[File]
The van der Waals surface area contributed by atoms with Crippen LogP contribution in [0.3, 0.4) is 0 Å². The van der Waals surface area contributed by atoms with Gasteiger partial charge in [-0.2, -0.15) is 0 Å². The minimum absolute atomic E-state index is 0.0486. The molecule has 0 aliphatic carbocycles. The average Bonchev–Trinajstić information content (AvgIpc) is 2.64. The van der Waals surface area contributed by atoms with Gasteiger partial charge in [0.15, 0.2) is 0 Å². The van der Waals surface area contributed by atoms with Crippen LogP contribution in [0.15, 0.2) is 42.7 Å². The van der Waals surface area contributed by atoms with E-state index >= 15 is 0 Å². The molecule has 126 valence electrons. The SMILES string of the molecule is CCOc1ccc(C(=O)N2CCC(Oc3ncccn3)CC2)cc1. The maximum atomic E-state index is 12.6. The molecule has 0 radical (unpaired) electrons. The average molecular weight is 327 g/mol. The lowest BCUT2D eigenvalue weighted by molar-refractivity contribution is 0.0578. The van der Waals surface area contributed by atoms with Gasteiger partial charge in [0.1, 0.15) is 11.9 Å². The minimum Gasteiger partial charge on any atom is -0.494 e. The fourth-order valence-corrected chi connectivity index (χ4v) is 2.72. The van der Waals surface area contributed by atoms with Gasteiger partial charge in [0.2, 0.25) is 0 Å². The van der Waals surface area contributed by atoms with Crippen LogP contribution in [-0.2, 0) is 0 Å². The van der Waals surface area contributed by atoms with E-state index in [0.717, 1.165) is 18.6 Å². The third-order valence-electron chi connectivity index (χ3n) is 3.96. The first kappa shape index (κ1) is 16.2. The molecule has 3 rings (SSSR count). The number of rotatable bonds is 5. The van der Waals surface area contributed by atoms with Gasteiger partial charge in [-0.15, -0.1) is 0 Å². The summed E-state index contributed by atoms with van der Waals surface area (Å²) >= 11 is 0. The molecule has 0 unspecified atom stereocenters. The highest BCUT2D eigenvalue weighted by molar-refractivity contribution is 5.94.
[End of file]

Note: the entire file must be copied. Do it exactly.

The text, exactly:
The van der Waals surface area contributed by atoms with Crippen LogP contribution in [0.3, 0.4) is 0 Å². The van der Waals surface area contributed by atoms with Gasteiger partial charge in [-0.2, -0.15) is 0 Å². The minimum absolute atomic E-state index is 0.0486. The molecule has 0 aliphatic carbocycles. The average Bonchev–Trinajstić information content (AvgIpc) is 2.64. The van der Waals surface area contributed by atoms with Gasteiger partial charge in [0.15, 0.2) is 0 Å². The van der Waals surface area contributed by atoms with Crippen LogP contribution in [0.15, 0.2) is 42.7 Å². The van der Waals surface area contributed by atoms with E-state index >= 15 is 0 Å². The molecule has 126 valence electrons. The SMILES string of the molecule is CCOc1ccc(C(=O)N2CCC(Oc3ncccn3)CC2)cc1. The maximum atomic E-state index is 12.6. The molecule has 0 radical (unpaired) electrons. The average molecular weight is 327 g/mol. The lowest BCUT2D eigenvalue weighted by molar-refractivity contribution is 0.0578. The van der Waals surface area contributed by atoms with Gasteiger partial charge in [0.1, 0.15) is 11.9 Å². The minimum Gasteiger partial charge on any atom is -0.494 e. The fourth-order valence-corrected chi connectivity index (χ4v) is 2.72. The van der Waals surface area contributed by atoms with Gasteiger partial charge in [0.2, 0.25) is 0 Å². The van der Waals surface area contributed by atoms with Crippen LogP contribution in [-0.2, 0) is 0 Å². The van der Waals surface area contributed by atoms with E-state index in [0.717, 1.165) is 18.6 Å². The third-order valence-electron chi connectivity index (χ3n) is 3.96. The first kappa shape index (κ1) is 16.2. The molecule has 3 rings (SSSR count). The number of rotatable bonds is 5. The van der Waals surface area contributed by atoms with Gasteiger partial charge in [-0.15, -0.1) is 0 Å². The summed E-state index contributed by atoms with van der Waals surface area (Å²) >= 11 is 0. The molecule has 0 unspecified atom stereocenters. The highest BCUT2D eigenvalue weighted by molar-refractivity contribution is 5.94.